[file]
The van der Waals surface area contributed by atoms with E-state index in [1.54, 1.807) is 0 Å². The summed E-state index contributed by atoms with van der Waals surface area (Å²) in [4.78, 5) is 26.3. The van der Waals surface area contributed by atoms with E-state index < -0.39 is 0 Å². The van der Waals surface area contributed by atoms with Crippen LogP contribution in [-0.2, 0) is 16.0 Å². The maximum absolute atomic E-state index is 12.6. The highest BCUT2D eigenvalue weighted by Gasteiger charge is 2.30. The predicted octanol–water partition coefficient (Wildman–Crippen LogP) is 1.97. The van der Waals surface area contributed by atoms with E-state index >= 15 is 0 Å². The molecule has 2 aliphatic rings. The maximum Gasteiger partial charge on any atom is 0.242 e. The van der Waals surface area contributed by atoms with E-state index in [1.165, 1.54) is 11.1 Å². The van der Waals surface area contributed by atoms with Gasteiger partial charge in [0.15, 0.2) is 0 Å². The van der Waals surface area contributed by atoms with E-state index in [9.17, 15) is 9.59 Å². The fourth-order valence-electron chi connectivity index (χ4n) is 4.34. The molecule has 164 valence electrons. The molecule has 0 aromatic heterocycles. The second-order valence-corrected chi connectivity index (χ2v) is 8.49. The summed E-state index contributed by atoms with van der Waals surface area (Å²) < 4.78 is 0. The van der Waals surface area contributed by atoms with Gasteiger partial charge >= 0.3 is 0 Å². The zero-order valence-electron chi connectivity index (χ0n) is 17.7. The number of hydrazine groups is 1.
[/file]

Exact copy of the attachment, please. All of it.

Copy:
The van der Waals surface area contributed by atoms with E-state index in [1.54, 1.807) is 0 Å². The summed E-state index contributed by atoms with van der Waals surface area (Å²) in [4.78, 5) is 26.3. The van der Waals surface area contributed by atoms with E-state index < -0.39 is 0 Å². The van der Waals surface area contributed by atoms with Crippen LogP contribution in [-0.2, 0) is 16.0 Å². The maximum absolute atomic E-state index is 12.6. The highest BCUT2D eigenvalue weighted by Gasteiger charge is 2.30. The predicted octanol–water partition coefficient (Wildman–Crippen LogP) is 1.97. The van der Waals surface area contributed by atoms with E-state index >= 15 is 0 Å². The molecule has 2 aliphatic rings. The maximum Gasteiger partial charge on any atom is 0.242 e. The van der Waals surface area contributed by atoms with E-state index in [1.165, 1.54) is 11.1 Å². The van der Waals surface area contributed by atoms with Gasteiger partial charge in [0.15, 0.2) is 0 Å². The van der Waals surface area contributed by atoms with E-state index in [9.17, 15) is 9.59 Å². The fourth-order valence-electron chi connectivity index (χ4n) is 4.34. The molecule has 164 valence electrons. The molecule has 0 aromatic heterocycles. The second-order valence-corrected chi connectivity index (χ2v) is 8.49. The summed E-state index contributed by atoms with van der Waals surface area (Å²) < 4.78 is 0. The van der Waals surface area contributed by atoms with Gasteiger partial charge >= 0.3 is 0 Å². The zero-order valence-electron chi connectivity index (χ0n) is 17.7. The number of hydrazine groups is 1.